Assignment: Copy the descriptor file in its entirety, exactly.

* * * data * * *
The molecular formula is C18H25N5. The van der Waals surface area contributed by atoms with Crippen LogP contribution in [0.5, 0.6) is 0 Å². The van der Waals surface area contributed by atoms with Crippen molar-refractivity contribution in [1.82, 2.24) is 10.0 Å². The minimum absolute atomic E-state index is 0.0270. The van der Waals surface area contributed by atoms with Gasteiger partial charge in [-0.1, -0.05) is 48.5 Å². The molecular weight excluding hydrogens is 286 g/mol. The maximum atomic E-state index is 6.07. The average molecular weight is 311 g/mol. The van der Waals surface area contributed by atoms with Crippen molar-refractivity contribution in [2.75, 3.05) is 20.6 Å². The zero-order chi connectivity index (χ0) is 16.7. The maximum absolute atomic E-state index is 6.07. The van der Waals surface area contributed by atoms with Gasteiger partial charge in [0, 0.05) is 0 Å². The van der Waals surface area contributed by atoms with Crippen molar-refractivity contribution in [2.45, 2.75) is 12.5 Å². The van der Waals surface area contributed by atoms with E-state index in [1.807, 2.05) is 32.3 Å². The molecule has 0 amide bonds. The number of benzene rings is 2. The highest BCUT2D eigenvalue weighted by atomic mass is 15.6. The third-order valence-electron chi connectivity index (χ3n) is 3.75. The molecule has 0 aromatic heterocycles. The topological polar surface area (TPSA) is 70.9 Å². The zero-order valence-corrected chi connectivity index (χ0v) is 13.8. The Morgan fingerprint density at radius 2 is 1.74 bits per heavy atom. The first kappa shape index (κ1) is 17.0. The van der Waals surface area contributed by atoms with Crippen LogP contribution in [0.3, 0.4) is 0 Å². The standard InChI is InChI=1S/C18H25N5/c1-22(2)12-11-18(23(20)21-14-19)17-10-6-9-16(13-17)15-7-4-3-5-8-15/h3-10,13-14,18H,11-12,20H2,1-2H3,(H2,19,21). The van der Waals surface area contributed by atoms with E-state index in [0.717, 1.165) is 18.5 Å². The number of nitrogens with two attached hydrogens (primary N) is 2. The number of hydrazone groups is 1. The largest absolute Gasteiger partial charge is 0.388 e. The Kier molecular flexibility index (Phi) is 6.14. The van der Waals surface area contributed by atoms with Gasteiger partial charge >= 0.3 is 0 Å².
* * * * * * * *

The molecular formula is C18H25N5. The van der Waals surface area contributed by atoms with Crippen LogP contribution in [0.5, 0.6) is 0 Å². The van der Waals surface area contributed by atoms with Crippen molar-refractivity contribution in [1.82, 2.24) is 10.0 Å². The minimum absolute atomic E-state index is 0.0270. The van der Waals surface area contributed by atoms with Gasteiger partial charge in [-0.1, -0.05) is 48.5 Å². The molecular weight excluding hydrogens is 286 g/mol. The maximum atomic E-state index is 6.07. The average molecular weight is 311 g/mol. The van der Waals surface area contributed by atoms with Crippen molar-refractivity contribution in [2.75, 3.05) is 20.6 Å². The zero-order chi connectivity index (χ0) is 16.7. The maximum absolute atomic E-state index is 6.07. The van der Waals surface area contributed by atoms with Gasteiger partial charge in [0, 0.05) is 0 Å². The van der Waals surface area contributed by atoms with Crippen molar-refractivity contribution in [2.45, 2.75) is 12.5 Å². The van der Waals surface area contributed by atoms with E-state index in [1.807, 2.05) is 32.3 Å². The molecule has 0 amide bonds. The number of benzene rings is 2. The highest BCUT2D eigenvalue weighted by atomic mass is 15.6. The third-order valence-electron chi connectivity index (χ3n) is 3.75. The molecule has 0 aromatic heterocycles. The topological polar surface area (TPSA) is 70.9 Å². The zero-order valence-corrected chi connectivity index (χ0v) is 13.8. The Morgan fingerprint density at radius 2 is 1.74 bits per heavy atom. The first kappa shape index (κ1) is 17.0. The van der Waals surface area contributed by atoms with Crippen LogP contribution in [0.3, 0.4) is 0 Å². The standard InChI is InChI=1S/C18H25N5/c1-22(2)12-11-18(23(20)21-14-19)17-10-6-9-16(13-17)15-7-4-3-5-8-15/h3-10,13-14,18H,11-12,20H2,1-2H3,(H2,19,21). The van der Waals surface area contributed by atoms with E-state index in [0.717, 1.165) is 18.5 Å². The number of nitrogens with two attached hydrogens (primary N) is 2. The number of hydrazone groups is 1. The largest absolute Gasteiger partial charge is 0.388 e. The Kier molecular flexibility index (Phi) is 6.14. The van der Waals surface area contributed by atoms with Gasteiger partial charge >= 0.3 is 0 Å².